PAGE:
Telecommuting: Perks and Pitfalls

HR Headliner

According to a recent survey by FlexJobs, 65% of employees believe they would be more productive working from home than in a traditional office environment, with most respondents citing fewer distractions and interruptions as the reason for better performance.

The survey also found that many people rank work-life balance higher than pay rate when considering a job prospect, and would be more loyal to their employer if it offered flexible work options. So what’s not to love? More productive employees who will accept lower pay and be loyal to the company? Let’s all telecommute!

Of course, it’s not that easy. While telecommuting and flexible work arrangements can be an excellent benefit to attract and retain a quality staff, there are a variety of potential pitfalls to keep in mind:

  •  All but the most structured individuals will struggle with work and personal boundaries from time to time. Despite the best of intentions to stay productive throughout the day, young children in the house, that overflowing laundry basket, or the temptation to make “just a quick Target run” can easily creep into scheduled work hours.
  • Telecommuting employees may feel out of touch with the rest of the office team, and miss out on valuable collaboration that takes place during on-site meetings and informal chats.
  • Working from home creates an unexpected risk for workers’ compensation claims. If the employee trips over a garden hose while taking a client’s phone call in the backyard, would the claim be covered?
  • Remote access to company computer systems can compromise your network security and trade secret protections.

If your company would like to offer work-from-home options, we recommend the following steps to minimize the risks:

  • Identify which jobs are eligible for telecommuting and be consistent in your approvals of staff requests.
  • Agree on the number of work hours an employee is expected to complete, and remind non-exempt staff that meal and rest period policies still apply.
  • Agree on work priorities and performance standards, and hold employees accountable for deliverables. Regular check-ins and performance assessments may be especially important for telecommuting staff.
  • Provide company-owned equipment such as a laptop, cell phone, or other necessary electronics, and search usage histories regularly.
  • Reduce safety risks and company liability by setting guidelines for work locations. This could include prohibiting the employee from working away from the home office and reminders to immediately report injuries that occur during work hours.
  • Consider requiring the employee to work from the office at regular intervals (such as one day per week) and encourage on-site attendance at key meetings to maintain personal connections with co-workers.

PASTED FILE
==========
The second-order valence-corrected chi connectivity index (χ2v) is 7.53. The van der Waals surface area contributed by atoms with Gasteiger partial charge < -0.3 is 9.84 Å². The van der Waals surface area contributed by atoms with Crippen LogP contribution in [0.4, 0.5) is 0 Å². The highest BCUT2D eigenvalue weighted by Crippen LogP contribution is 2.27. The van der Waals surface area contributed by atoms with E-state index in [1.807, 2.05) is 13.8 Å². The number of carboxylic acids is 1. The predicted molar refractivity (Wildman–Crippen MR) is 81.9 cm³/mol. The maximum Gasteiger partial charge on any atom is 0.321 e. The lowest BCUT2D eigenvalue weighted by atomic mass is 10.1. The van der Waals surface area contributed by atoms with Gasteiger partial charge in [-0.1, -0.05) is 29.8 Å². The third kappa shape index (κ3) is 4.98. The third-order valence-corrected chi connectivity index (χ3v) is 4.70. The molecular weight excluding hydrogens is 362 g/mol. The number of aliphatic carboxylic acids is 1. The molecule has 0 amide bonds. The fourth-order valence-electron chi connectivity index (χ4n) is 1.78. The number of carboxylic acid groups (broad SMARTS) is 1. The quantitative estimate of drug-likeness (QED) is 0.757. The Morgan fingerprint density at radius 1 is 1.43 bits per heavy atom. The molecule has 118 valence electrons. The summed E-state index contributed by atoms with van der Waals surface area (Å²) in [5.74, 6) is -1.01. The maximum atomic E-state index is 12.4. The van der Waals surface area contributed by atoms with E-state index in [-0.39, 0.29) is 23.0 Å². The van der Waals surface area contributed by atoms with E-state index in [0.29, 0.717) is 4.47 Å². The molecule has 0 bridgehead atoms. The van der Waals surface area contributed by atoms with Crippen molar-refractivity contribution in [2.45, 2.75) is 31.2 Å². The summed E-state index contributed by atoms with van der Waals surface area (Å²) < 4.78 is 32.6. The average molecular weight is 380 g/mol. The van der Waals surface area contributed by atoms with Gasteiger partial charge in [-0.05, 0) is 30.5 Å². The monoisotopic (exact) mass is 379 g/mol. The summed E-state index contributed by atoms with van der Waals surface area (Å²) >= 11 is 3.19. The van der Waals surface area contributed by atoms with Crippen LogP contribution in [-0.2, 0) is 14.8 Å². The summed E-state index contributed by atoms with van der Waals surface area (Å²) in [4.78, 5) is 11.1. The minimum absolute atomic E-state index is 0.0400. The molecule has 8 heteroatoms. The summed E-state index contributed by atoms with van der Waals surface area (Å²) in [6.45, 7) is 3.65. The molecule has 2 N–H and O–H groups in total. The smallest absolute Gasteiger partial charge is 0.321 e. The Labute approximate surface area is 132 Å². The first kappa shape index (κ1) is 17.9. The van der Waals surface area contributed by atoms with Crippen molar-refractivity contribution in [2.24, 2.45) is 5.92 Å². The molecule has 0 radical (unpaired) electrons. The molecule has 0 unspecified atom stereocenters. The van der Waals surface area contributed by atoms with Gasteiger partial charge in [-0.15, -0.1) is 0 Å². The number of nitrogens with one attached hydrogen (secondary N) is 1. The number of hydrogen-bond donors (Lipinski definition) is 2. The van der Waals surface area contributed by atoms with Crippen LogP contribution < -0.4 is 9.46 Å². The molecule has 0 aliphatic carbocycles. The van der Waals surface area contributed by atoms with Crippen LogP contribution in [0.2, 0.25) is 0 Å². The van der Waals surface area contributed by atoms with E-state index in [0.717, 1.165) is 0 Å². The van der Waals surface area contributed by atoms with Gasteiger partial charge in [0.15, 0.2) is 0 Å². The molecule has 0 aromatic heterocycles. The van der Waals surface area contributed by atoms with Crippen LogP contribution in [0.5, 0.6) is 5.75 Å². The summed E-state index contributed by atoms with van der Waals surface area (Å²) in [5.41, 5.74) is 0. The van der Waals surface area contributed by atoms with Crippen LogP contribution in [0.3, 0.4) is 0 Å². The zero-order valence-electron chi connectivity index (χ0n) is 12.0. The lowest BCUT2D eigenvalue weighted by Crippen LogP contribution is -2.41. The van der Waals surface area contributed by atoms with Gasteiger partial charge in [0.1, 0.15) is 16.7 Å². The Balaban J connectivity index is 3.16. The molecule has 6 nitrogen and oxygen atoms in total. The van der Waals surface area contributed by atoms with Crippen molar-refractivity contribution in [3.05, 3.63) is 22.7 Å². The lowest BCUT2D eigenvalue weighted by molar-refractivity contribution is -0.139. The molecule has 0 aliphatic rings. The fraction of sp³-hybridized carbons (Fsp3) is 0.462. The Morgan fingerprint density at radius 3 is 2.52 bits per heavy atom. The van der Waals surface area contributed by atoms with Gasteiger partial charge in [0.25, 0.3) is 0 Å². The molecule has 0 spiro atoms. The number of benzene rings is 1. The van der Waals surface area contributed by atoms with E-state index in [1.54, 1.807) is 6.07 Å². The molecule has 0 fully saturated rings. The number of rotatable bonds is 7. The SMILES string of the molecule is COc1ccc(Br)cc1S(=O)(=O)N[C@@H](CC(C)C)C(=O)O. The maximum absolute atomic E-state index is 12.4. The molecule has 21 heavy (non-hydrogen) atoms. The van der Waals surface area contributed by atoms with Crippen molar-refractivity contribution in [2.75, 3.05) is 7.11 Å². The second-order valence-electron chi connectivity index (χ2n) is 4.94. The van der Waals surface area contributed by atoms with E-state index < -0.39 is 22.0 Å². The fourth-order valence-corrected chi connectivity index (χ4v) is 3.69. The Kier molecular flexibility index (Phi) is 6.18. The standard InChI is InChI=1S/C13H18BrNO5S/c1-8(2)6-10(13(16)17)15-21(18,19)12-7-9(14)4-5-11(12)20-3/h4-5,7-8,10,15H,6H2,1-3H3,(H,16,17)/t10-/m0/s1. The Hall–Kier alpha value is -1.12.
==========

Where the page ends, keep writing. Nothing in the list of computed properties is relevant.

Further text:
When “Back to School” Means Time Off Work

HR Headliner

The summer has flown by, and many of your employees are sending their children back to school this month. Here is your “refresher course” in the leaves of absence provided by California law relating to school activities.

Labor Code section 230.7, which applies to all employers, provides an employee with unpaid time off to appear in his/her child’s school due to the child’s suspension. The employee is required to give reasonable notice of the need to visit the school.

Labor Code section 230.8, which applies to employers of 25 or more employees, provides up to 40 hours of unpaid time off per calendar year for a variety of reasons:

• to find, enroll, or re-enroll a child in a school or with a licensed child care provider;

• to participate in activities of the school or licensed child care provider; or

• to address a child care provider or school emergency.

Some important details to remember:

• School activities can include field trips, class parties and assemblies, volunteering in the child’s classroom, and extracurricular sports that are sponsored by the school (including after school hours.)

• If an employee’s child is cared for by a friend or family member who is not a licensed care provider, you are not required to approve time off.

• “Child care provider or school emergency” can mean anything from a natural disaster or disciplinary problems, to a care provider being unavailable or simply requesting that the child be picked up. If an employee is unable to drop his/her child off at daycare because the care provider is sick, it’s covered under this law.

• When possible, such as to enroll a child in school, the employee must give reasonable notice of the need for time off. In the event of an emergency, the employee need only give notice.

• Employees can be required to use accrued vacation/PTO for the absence.

• An employer may require documentation from the school or day care provider.

• You may limit the employee’s time off to eight hours in a calendar month.

Contact Sierra HR Partners if you’re unsure how to handle an employee’s request for time off.

We’re here to help!


Staff Welcome!


Staff Welcome!

Staff Welcome!


July 2018 HR Headliner

HR Headliner

July 2018 HR Headliner

Consistency is Key: Build Trust and Minimize Risk Through Consistent Standards for Employee Conduct